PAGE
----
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6 Dangers of Carrying a High Balance on Your Credit Card

July 18, 2017

A credit card can at once be both a blessing and a curse. While it offers the convenience of cashless transactions, a cardholder must also bear the responsibility of using the piece of plastic in a careful and thrifty manner. With a credit card in hand, many consumers are tempted to spend more than they can pay off. Meanwhile, there are others who frequently max out their cards without realizing the negative effects of such actions.

Let’s say you own a single credit card that has a maximum limit of $2,000. In this case, you may feel that it’s okay to put a $1,500 purchase on it, especially if you can afford it pay it off. However, that would take your credit utilization ratio to 75%. The general rule to be followed with credit cards is that your balance should not surpass 30% of your credit limit. Ideally, you should ensure that it remains below 10% at all times. Here’s what can happen if you get into the habit of carrying a high balance on your credit card.

  1. Your Credit Score Could Take a Hit: Your credit utilization ratio indicates the ratio of your card balance to your credit limit. The higher this percentage is, the more your score is likely to suffer. According to FICO, a consumer with a 680 credit score could lose between 10 to 30 points by maxing out his credit card; an individual with a 780 score may lose between 25 to 45 points.

  2. You’ll Have to Pay High Interest Charges: This is because monthly finance charges depend on your card balance as well as interest rate – so the greater your balance, the more you’ll have to dish out as interest.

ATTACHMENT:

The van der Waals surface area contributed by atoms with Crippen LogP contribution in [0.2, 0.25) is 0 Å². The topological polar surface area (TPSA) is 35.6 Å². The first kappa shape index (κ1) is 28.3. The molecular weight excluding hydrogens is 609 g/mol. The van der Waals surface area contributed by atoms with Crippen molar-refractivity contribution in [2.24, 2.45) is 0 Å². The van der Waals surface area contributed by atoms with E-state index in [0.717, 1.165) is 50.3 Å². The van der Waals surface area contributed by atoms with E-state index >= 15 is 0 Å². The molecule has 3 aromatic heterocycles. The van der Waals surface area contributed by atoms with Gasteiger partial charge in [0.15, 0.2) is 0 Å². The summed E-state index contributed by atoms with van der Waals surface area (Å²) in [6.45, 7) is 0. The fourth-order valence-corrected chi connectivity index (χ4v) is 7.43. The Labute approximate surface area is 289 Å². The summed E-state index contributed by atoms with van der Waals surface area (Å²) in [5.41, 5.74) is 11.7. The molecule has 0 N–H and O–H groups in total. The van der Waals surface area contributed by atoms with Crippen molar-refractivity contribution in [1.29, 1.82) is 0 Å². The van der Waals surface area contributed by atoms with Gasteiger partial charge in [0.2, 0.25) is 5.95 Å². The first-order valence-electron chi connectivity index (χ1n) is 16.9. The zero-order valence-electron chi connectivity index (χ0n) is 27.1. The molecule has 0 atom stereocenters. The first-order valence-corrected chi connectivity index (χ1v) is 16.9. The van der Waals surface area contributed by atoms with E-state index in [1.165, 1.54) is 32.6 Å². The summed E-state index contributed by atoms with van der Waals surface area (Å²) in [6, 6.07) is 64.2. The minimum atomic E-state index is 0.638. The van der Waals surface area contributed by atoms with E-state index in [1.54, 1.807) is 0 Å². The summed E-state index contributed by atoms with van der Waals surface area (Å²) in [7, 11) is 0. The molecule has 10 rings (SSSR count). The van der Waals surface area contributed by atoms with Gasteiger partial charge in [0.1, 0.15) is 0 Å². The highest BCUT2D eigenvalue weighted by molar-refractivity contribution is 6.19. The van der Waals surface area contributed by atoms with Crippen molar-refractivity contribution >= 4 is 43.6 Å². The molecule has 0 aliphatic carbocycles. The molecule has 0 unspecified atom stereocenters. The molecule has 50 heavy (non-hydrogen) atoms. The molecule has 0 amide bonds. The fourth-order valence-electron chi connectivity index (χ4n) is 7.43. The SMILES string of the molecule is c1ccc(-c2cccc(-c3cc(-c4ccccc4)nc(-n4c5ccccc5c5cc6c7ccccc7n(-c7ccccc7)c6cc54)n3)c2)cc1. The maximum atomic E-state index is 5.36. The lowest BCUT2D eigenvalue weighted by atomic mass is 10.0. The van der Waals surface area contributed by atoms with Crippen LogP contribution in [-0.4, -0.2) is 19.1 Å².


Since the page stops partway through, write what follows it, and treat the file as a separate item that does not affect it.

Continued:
3. You May Have a Higher Minimum Payment: Your minimum payment is generally calculated as a percentage of your balance, say 2% to 3% of the amount. Naturally, the greater the balance you carry, the higher will be the minimum amount that you’re asked to pay. While this may not be a problem if you’re flush with funds, in times of scarcity it may actually worsen your predicament.

  4. You May Not Qualify for Other Loans: Whenever you apply for a loan, say a mortgage or even another credit card, the lender evaluates the amount of debt that you already have. Carrying too much debt could send off a signal that you won’t be able to shoulder additional responsibility; thus the institution may turn down your application for a new loan.

  5. You Could Get into Debt: Consistently carrying a high balance could lead to a situation where you have borrowed more than you can pay off. So in order to avoid getting into debt, its best to keep your balance low.

  6. You May Not Have Enough Available Credit: One of the boons of a credit card is that you can use it to borrow money for various purposes, like funding your business or for emergencies such as hospitalization. But if you’re already carrying a high balance, you may not be able to use your card for that particular need.

Of course, there may be situations where even though your credit utilization ratio is low, your authorized limit is just not high enough to allow you to use your credit card for your desired purpose. In such cases, you can request that your card company increase your limit. Alternatively, you can approach our team at Fund&Grow – our organization helps individuals and small businesses get up to $250,000 through creative credit card financing. And what’s more – this loan is not only unsecured but also interest-free! So if you know anyone with this sort of a requirement, have them call us at (800) 996-0270 and we will do our best to help them out.

I take tremendous pride in building positive and lasting relationships in my businesses and personal life. Every member of my team is committed to helping our clients get the maximum amount of funding possible and achieve their highest growth potential.

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